A graduate politely requesting to reschedule a job interview need not necessarily be written off as "entitled"
Graduate career development practitioner and motivational speaker, Lillian Phiri Bususu received a lot of backlash on Twitter for her “entitlement on steroids” post.
She took to social media to expose a graduate she had called for a job interview. The unnamed young man could not make it and requested to have the interview rescheduled.
According to Lillian, he responded with: "I am busy, can I come next week Monday?"
She went on to describe the behaviour as being entitled, especially considering the number of young people who are unemployed in the country.
Called one unemployed graduate for an interview on Thur and his response was, "I am busy, can I come next week Monday?" ?? Entitlement on steroids. Sorry mate, your loss. With such high youth unemployment, an interview is now a treasure not to be taken lightly.#Muchisrequired— Lillian Bususu (@LillianBususu) January 28, 2019
The post went viral and sparked debate about whether it is wise for a prospective employee to try to reschedule an interview. Or whether it is fair for employers to expect job seekers to drop anything and everything for a job interview.
I agree with you. So many people need that job that he/she is too busy for. If they are busy, the opportunity must be provided to someone who is not. It's that simple.— Asanda.K (@AsandaTeedow) January 29, 2019
A person can be unemployed and still be busy AF because people's lives do not begin and end in the plantation. Also, for a lot of black graduates, 'I am very busy' can be code for 'I need more time to hustle for transport money to attend the interview.' Because poverty.— Ree Ntuli (@ReeeNtuli) January 29, 2019
The post garnered much traction because youth unemployment remains a great concern in South Africa.
According to Statistics SA, more than one in every three young people in the labour force did not have a job in the first quarter of 2018. The unemployment rate among young people aged 15–34 is 38.2 percent.
We spoke to Nixon Ganduri, an HR consultant from one of South Africa's major investment groups, who says there are often timelines in the recruitment process that may hinder human resource from allowing a prospective employee to reschedule.
"Remember, you are not an employee as yet, therefore the recruiter can choose to go for the next available candidate. Unless you have critical skills that cannot be easily replaced," he said.
"My advice - communicate clearly your reason for not being available. Some companies may consider a telephonic or Skype interview instead," he recommends.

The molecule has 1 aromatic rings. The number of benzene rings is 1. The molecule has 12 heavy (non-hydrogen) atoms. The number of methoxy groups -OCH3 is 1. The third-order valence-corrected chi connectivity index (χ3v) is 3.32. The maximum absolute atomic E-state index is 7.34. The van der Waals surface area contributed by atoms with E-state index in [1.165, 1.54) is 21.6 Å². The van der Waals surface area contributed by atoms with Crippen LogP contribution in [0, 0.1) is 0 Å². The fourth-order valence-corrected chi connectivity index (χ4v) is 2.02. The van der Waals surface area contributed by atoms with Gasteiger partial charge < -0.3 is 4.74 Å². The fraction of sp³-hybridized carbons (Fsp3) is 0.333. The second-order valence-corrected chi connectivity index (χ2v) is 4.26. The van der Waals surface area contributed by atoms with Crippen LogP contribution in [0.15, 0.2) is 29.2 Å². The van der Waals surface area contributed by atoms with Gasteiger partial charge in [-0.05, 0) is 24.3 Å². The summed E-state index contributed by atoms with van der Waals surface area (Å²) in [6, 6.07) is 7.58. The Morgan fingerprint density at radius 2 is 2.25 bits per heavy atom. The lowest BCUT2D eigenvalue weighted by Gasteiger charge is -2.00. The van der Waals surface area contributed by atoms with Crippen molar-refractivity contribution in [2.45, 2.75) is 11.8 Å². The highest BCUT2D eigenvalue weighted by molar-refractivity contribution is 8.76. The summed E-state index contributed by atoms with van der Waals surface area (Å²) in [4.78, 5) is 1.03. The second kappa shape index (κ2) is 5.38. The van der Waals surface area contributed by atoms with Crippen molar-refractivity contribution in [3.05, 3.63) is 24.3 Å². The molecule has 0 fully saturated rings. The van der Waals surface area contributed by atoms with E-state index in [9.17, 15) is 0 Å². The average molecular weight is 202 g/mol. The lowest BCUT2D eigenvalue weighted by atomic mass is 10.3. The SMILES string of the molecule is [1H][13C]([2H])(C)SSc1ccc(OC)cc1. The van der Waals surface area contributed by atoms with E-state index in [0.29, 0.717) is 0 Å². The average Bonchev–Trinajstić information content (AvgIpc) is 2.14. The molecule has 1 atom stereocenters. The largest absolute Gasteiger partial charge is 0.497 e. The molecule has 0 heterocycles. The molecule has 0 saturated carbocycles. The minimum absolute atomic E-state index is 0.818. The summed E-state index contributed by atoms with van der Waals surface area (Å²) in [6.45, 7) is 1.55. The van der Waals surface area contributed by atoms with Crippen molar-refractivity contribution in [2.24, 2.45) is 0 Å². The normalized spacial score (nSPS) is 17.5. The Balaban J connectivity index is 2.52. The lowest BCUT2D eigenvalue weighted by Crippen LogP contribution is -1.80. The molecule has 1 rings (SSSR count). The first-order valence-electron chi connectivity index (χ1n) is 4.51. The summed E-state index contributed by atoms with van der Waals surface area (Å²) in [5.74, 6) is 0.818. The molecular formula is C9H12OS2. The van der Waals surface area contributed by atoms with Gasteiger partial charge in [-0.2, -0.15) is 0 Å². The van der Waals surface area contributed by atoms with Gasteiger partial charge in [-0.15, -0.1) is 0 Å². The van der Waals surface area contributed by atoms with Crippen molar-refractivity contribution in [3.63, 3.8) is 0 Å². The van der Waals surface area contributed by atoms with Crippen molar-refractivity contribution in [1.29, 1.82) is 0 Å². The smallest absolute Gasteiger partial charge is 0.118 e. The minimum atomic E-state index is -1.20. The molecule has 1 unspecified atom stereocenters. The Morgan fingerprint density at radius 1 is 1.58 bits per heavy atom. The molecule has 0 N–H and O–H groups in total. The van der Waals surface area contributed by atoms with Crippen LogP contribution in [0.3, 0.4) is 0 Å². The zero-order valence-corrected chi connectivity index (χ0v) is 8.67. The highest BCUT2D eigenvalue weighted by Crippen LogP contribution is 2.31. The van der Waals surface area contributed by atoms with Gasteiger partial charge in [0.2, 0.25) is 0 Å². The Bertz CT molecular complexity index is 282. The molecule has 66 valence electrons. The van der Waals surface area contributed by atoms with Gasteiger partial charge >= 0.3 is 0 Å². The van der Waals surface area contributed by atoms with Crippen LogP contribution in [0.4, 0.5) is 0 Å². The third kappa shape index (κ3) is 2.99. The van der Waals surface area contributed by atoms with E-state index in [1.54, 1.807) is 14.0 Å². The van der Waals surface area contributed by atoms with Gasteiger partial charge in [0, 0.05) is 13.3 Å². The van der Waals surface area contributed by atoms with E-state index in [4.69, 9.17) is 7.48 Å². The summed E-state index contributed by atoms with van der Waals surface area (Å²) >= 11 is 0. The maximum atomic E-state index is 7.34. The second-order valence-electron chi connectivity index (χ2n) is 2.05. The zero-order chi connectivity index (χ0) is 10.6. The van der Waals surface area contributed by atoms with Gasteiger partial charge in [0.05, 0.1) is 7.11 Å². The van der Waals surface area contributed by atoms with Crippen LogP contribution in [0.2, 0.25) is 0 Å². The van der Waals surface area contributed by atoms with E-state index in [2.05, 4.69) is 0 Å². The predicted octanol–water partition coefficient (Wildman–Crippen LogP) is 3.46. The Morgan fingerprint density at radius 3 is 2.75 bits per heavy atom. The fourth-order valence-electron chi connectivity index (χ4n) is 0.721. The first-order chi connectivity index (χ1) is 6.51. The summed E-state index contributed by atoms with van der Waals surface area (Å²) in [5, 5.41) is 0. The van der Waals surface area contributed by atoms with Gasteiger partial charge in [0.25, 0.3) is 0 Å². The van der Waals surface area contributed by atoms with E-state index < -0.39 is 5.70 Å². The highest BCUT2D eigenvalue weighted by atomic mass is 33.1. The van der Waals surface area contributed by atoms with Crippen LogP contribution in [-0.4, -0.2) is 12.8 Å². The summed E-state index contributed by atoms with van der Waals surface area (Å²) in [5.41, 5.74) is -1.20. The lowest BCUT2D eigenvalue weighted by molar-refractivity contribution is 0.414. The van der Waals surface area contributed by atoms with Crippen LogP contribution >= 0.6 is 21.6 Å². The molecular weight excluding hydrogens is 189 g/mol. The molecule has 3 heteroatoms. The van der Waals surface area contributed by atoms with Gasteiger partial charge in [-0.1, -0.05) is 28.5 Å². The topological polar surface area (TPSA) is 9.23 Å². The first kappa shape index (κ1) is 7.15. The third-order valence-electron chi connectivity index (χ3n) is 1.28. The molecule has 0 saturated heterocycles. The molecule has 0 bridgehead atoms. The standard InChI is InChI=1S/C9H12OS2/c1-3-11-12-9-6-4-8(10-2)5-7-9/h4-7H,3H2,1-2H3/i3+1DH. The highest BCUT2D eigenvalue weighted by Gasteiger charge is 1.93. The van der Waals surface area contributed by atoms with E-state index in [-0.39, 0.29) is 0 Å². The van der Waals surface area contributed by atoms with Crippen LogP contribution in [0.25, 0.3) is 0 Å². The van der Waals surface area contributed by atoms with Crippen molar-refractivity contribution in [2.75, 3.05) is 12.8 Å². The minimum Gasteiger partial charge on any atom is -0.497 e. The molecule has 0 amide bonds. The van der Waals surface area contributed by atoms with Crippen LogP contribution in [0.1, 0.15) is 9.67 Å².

26 year old HR intern, Prudence Nakana who also saw the controversial post, says it's important for HR to be more compassionate.
"There are many legitimate reasons a candidate may be unavailable on the date proposed by the company. We are dealing with human beings not machines," she said.
An unemployed graduate can be busy. Asking to reschedule an interview is polite and shouldn’t even come as a surprise to a recruiter. If you’re hiring urgently, tell the person that the time cannot change and move on.— The CV Writer (@_AdeFunke_) January 29, 2019
What is this tweet? https://t.co/aCILTta952
And that was the sentiment echoed by many on social media. Twitter users remarked that "being unemployed does not mean you are idle."
Another argument that arose was that graduates generally struggle with transport money or even presentable clothing to wear to job interviews.
First of all, we don’t know if that’s what this person really said. B. a recent graduate may not know the professional way to decline or reschedule an interview. And in conclusion, she should not have come here flexing her HR muscles as if she was doing the candidate a favor. https://t.co/u0LAjVjtwv— Mama Bow (@Phroetiq) January 29, 2019
Often when interviewees request to reschedule an interview, it’s due to money, or they are in another province. It requires a level headed recruiter who is also human to understand that.— Rose M (@sunday_dear) January 29, 2019
Given the above discussion then, should recruiters practice more compassion?
But unless the odds are absolutely against you for your designated interview time, do make an effort to get yourself to that interview.
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